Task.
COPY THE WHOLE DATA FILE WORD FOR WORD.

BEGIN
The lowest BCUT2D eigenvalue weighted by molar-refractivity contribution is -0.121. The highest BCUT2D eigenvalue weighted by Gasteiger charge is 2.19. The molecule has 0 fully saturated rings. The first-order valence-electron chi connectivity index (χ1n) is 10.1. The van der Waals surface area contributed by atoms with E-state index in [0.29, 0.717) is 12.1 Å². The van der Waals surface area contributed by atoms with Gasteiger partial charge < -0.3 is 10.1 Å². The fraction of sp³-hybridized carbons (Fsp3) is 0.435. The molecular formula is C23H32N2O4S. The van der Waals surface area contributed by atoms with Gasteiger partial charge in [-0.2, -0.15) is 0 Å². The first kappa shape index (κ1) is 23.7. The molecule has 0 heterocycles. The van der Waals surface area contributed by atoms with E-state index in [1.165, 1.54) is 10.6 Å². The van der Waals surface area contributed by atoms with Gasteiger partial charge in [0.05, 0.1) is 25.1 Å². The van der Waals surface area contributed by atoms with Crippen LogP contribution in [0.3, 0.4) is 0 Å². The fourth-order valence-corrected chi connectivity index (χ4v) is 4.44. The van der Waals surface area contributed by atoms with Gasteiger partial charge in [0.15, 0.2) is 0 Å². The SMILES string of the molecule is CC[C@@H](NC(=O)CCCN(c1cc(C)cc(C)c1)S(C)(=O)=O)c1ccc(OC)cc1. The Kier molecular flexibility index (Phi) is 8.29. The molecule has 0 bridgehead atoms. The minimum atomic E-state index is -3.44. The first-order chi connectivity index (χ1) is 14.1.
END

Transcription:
The lowest BCUT2D eigenvalue weighted by molar-refractivity contribution is -0.121. The highest BCUT2D eigenvalue weighted by Gasteiger charge is 2.19. The molecule has 0 fully saturated rings. The first-order valence-electron chi connectivity index (χ1n) is 10.1. The van der Waals surface area contributed by atoms with E-state index in [0.29, 0.717) is 12.1 Å². The van der Waals surface area contributed by atoms with Gasteiger partial charge < -0.3 is 10.1 Å². The fraction of sp³-hybridized carbons (Fsp3) is 0.435. The molecular formula is C23H32N2O4S. The van der Waals surface area contributed by atoms with Gasteiger partial charge in [-0.2, -0.15) is 0 Å². The first kappa shape index (κ1) is 23.7. The molecule has 0 heterocycles. The van der Waals surface area contributed by atoms with E-state index in [1.165, 1.54) is 10.6 Å². The van der Waals surface area contributed by atoms with Gasteiger partial charge in [0.05, 0.1) is 25.1 Å². The van der Waals surface area contributed by atoms with Crippen LogP contribution in [0.3, 0.4) is 0 Å². The fourth-order valence-corrected chi connectivity index (χ4v) is 4.44. The van der Waals surface area contributed by atoms with Gasteiger partial charge in [0.15, 0.2) is 0 Å². The SMILES string of the molecule is CC[C@@H](NC(=O)CCCN(c1cc(C)cc(C)c1)S(C)(=O)=O)c1ccc(OC)cc1. The Kier molecular flexibility index (Phi) is 8.29. The molecule has 0 bridgehead atoms. The minimum atomic E-state index is -3.44. The first-order chi connectivity index (χ1) is 14.1.